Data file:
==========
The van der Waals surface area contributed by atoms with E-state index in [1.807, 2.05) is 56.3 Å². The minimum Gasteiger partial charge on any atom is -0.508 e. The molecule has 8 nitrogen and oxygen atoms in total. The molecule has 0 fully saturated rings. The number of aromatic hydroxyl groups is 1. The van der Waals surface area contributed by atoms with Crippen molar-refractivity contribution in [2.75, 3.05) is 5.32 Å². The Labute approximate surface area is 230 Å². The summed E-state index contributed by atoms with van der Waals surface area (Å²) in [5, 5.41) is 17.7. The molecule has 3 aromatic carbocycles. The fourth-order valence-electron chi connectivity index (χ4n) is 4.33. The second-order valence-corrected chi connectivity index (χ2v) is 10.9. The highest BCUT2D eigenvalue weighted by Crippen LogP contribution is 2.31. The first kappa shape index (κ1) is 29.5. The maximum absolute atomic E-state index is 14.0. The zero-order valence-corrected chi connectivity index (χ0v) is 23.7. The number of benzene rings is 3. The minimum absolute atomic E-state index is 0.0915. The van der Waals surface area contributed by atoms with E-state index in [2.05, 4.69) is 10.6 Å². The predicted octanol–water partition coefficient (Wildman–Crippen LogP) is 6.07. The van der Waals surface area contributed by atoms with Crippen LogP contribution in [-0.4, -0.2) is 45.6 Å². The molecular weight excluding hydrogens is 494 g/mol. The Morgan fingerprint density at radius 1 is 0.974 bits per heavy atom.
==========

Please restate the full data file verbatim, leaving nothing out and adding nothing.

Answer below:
The van der Waals surface area contributed by atoms with E-state index in [1.807, 2.05) is 56.3 Å². The minimum Gasteiger partial charge on any atom is -0.508 e. The molecule has 8 nitrogen and oxygen atoms in total. The molecule has 0 fully saturated rings. The number of aromatic hydroxyl groups is 1. The van der Waals surface area contributed by atoms with Crippen molar-refractivity contribution in [2.75, 3.05) is 5.32 Å². The Labute approximate surface area is 230 Å². The summed E-state index contributed by atoms with van der Waals surface area (Å²) in [5, 5.41) is 17.7. The molecule has 3 aromatic carbocycles. The fourth-order valence-electron chi connectivity index (χ4n) is 4.33. The second-order valence-corrected chi connectivity index (χ2v) is 10.9. The highest BCUT2D eigenvalue weighted by Crippen LogP contribution is 2.31. The first kappa shape index (κ1) is 29.5. The maximum absolute atomic E-state index is 14.0. The zero-order valence-corrected chi connectivity index (χ0v) is 23.7. The number of benzene rings is 3. The minimum absolute atomic E-state index is 0.0915. The van der Waals surface area contributed by atoms with E-state index in [2.05, 4.69) is 10.6 Å². The predicted octanol–water partition coefficient (Wildman–Crippen LogP) is 6.07. The van der Waals surface area contributed by atoms with Crippen LogP contribution in [-0.4, -0.2) is 45.6 Å². The molecular weight excluding hydrogens is 494 g/mol. The Morgan fingerprint density at radius 1 is 0.974 bits per heavy atom.